It’s hard to think of many words that are more misused or abused in our schools than “vision,” and even if we discount the number of times it’s confused for mission, its role as the North Star too often seems to be trivialized if not by definition, then certainly by execution. Certainly the article Will referred to in his column last week was a perfect example.
Yet the role of a vision is a simple one. What is the ‘optimal desired future state’ – the mental picture – of what a school wants to achieve over time? It’s about communicating an image of the future that draws others in, that is shared, and ultimately one that can be effectively implemented at some time in the not too distant future. But though it may be simple, it is certainly not easy, especially when researchers who study leaders’ work activities estimate that only 3% of their time is actually spent envisioning. Yet a frail vision inevitably leads to an endorsement of the status quo and over time simply becomes a proxy for inaction.
Paradoxically I feel the toughest part comes from knowing the unknown, and in our technology-rich world today that task can at times appear simply overwhelming. What should our school look like in 3, 5 or 10 years time? How might it be different? How might the rapidly emerging new technologies impact our students learning, and what could and should that mean for how, when, where and what they learn?
Undoubtedly the answers to such questions are often distracted by the very technologies themselves, and accordingly lead to a vision that is limited to the scope or capacity of a specific technology. The introduction of laptops is a prime example of this, and I could sadly relate too many stories of schools or Districts whose vision for their future was essentially to provide every student with a device.
Now as exciting as that might seem for some, particularly those in more economically challenged circumstances, it is operational rather than visionary, and has certainly become one of the key sources of disillusionment across far too many 1 to 1 or BYOD initiatives.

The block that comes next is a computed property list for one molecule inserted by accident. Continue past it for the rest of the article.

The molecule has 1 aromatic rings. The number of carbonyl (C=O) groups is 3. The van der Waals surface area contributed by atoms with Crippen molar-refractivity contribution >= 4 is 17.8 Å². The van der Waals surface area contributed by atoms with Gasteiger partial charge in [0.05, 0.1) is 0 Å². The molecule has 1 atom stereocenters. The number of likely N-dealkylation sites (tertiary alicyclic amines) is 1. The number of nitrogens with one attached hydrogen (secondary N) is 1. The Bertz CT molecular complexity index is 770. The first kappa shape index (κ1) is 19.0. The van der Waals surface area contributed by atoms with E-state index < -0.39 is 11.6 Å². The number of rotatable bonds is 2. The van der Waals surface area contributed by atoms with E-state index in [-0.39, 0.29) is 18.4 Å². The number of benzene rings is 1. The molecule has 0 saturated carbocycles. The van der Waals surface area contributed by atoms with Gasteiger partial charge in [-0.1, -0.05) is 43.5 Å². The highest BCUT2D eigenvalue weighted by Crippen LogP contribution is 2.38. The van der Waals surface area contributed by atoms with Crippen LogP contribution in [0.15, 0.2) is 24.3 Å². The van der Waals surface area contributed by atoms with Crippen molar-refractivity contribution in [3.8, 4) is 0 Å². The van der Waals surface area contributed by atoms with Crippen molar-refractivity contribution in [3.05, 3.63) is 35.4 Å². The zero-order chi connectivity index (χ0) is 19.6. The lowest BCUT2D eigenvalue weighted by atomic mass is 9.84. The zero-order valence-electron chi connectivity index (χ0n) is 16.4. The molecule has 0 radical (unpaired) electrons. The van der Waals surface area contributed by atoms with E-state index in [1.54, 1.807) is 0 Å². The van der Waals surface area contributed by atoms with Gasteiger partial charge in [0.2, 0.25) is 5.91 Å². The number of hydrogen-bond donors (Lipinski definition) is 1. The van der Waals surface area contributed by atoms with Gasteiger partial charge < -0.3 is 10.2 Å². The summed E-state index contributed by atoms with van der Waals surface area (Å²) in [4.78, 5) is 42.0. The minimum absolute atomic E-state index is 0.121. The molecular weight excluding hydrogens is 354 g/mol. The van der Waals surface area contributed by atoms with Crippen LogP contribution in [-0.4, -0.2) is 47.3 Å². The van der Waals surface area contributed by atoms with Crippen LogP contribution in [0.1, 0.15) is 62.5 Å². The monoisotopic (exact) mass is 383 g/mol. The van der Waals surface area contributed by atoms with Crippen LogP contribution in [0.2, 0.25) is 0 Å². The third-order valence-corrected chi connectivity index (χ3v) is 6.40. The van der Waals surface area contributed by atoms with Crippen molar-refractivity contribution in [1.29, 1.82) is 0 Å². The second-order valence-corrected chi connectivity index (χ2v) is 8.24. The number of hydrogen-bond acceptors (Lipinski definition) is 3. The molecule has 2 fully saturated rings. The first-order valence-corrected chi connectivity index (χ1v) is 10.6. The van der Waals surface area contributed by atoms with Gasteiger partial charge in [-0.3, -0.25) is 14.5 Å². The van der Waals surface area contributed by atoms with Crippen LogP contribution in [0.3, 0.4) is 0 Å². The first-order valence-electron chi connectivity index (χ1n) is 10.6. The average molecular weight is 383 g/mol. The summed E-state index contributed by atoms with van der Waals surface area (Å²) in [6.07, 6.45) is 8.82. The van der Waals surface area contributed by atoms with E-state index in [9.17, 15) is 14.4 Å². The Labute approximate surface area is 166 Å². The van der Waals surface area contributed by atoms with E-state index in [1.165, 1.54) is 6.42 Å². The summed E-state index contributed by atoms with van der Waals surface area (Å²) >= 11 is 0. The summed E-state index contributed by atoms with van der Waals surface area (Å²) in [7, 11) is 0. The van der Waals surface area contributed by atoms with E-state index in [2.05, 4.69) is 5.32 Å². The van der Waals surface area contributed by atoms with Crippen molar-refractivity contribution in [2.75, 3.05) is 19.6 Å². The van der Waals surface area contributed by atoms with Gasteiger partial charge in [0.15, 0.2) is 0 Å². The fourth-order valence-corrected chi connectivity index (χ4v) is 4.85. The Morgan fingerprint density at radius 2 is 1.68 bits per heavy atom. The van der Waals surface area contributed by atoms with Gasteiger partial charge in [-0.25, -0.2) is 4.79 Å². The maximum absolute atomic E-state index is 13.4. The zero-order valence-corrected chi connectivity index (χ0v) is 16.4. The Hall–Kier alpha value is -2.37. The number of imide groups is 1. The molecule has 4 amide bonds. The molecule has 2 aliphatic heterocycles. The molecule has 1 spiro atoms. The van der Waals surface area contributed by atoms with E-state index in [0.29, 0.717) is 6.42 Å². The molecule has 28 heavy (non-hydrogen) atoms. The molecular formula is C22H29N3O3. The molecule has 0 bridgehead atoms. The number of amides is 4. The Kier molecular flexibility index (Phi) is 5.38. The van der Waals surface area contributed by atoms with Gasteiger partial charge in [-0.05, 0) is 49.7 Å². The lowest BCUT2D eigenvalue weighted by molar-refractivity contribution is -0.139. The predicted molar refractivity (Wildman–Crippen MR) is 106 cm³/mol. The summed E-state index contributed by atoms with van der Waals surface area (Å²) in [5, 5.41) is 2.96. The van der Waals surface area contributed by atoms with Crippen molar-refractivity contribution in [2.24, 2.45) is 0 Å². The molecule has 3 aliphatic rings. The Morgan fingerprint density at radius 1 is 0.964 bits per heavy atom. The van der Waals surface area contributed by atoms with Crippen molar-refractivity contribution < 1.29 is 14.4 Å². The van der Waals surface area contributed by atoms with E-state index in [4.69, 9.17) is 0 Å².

On the other hand its important to acknowledge that not all visions are ‘equal’, and it is therefore always good to reflect on the balance of breadth and depth in any school or district’s vision statement.
Whilst the more absurd “Our students will participate fully in a digital world” statements reflects a breadth that is frankly meaningless, it is important that a school’s vision does have a scope that embraces the potential of what might be possible…even if the roadmap to execution is still to be fully uncovered.
Additionally, a school’s vision must have depth to avoid the perception of shallow meaningless cliché’s that sound good but go nowhere..and haven’t we all seen too many 21st Century adventures in educational jargon that were in fact little more than a confirmation of existing practice.
While not every school vision is by default transformational, I would contend that in today’s rapidly changing world they should be. For the thousands of times we have heard or used the “T” word in recent years, surely it is time for bolder visions that genuinely reflect the transformation in schooling that so many of our students are longing for today.
Over time I’ve collected quite a range of school visions from across the globe, and as diverse as they are, they basically represent what might be thought of as three levels of transformation: